The present study confirmed previous findings (Mennella and Beauchamp, 1991
) that milk intake is diminished in the short term after exposure to alcohol in mothers’ milk. This reduction in milk intake was not due to infants feeding less because there was no significant difference in the number of breastfeeds that occurred during the 4 hr after alcohol exposure when compared with the control condition. The study also demonstrated, however, that infants then compensated for this reduction in milk intake when their mothers refrained from drinking any additional alcohol. This compensation appears to be due, in part, to the increased number of breastfeedings that occurred during the 8 to 12 hr post exposure. The findings were remarkably similar to those observed for the deficits in active sleep that also occur during the immediate hours after exposure to alcohol in mothers’ milk (Mennella and Garcia, unpublished; Mennella and Gerrish, 1998
). That is, previous research demonstrated that infants exhibited a 25% decrease in the amount of time spent in active sleep during the 3.5 hr after exposure (Mennella and Gerrish, 1998
). If mothers then refrained from drinking, the infants experienced an active sleep rebound during the next 20.5 hr (Mennella and Garcia, unpublished). Recall that the mothers in the present study also refrained from drinking alcohol during this time period. Whether similar findings would be observed if mothers continued to drink is unknown.
Infant feeding behaviors can be influenced by a variety of environmental and physiologic factors affecting both members of the mother-infant dyad. The present study aimed to experimentally control for a variety of such factors. For example, each of the test sessions occurred at the same time of day and testing occurred in a private, quiet room. The infants fed on demand and determined when the feed terminated. Moreover, mothers did not notice any difference in their infants’ behaviors or their experience of the let-down reflex. Although possible, it seems unlikely that the change in the patterning of breastfeeding was due to changes in the infants’ interaction with their mother. Rather, it appears that alcohol consumption by lactating mothers had an effect, albeit subtle, on the amount of milk consumed by their infants, which was due, in part, to a reduction in the amount of milk available to the infants (Mennella, 1998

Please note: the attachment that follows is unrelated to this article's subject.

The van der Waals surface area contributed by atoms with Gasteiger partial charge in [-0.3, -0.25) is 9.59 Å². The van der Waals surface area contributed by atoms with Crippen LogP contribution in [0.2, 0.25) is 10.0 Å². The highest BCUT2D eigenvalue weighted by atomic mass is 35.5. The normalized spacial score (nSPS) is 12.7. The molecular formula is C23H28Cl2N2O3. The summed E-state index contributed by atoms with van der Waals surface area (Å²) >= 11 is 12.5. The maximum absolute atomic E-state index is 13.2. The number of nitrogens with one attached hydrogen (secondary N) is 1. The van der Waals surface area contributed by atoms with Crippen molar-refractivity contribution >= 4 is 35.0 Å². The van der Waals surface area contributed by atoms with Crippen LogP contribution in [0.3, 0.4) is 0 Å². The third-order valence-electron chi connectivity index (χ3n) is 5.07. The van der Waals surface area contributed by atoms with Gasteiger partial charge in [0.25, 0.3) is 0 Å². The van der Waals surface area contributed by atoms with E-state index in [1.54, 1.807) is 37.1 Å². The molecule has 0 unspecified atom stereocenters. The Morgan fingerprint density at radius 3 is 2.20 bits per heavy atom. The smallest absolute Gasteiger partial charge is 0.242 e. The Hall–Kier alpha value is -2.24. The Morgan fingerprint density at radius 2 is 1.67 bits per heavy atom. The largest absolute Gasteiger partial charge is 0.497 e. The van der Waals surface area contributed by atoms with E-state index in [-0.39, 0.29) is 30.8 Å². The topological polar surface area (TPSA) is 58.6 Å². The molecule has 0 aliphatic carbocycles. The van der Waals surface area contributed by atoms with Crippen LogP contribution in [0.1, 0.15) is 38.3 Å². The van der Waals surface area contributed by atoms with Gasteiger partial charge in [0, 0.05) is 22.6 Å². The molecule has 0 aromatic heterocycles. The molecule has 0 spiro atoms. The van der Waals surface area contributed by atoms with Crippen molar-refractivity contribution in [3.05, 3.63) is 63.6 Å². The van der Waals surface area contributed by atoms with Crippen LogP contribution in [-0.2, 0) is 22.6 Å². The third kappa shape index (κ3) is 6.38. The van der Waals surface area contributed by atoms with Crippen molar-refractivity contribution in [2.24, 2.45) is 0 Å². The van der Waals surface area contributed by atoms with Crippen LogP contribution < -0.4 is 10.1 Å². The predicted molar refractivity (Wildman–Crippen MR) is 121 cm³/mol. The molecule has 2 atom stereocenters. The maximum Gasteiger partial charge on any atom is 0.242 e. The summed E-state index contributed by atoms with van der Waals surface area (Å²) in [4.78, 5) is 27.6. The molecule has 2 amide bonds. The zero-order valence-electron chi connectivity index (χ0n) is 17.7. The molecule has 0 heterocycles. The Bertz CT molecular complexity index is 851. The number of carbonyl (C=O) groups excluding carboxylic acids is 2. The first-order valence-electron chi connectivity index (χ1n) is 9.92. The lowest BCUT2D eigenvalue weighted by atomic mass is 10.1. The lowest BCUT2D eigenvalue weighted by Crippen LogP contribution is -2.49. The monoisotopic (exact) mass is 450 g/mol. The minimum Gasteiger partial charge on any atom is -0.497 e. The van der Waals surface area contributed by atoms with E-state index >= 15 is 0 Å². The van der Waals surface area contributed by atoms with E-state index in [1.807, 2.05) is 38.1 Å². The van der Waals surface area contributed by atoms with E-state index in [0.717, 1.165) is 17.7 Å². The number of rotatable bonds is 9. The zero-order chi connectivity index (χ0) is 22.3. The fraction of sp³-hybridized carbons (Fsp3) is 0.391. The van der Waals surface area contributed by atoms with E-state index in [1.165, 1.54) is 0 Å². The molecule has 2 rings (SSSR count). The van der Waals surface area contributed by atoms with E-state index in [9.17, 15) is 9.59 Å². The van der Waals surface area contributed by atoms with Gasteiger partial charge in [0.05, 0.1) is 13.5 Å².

Because the mothers in the present study drank very little during both pregnancy and lactation, we do not know whether infants who are frequently exposed to alcohol in mothers’ milk would experience growth deficits over the long term. However, the findings from two epidemiologic studies suggested that this might not be the case. One set of studies focused on nursing women living in central Mexico (Flores-Huerta et al., 1992
; Villalpando et al., 1993
). Folklore in this community relates that pulque, a low (3%) alcoholic beverage made from the fermented juice of Agave atrovirens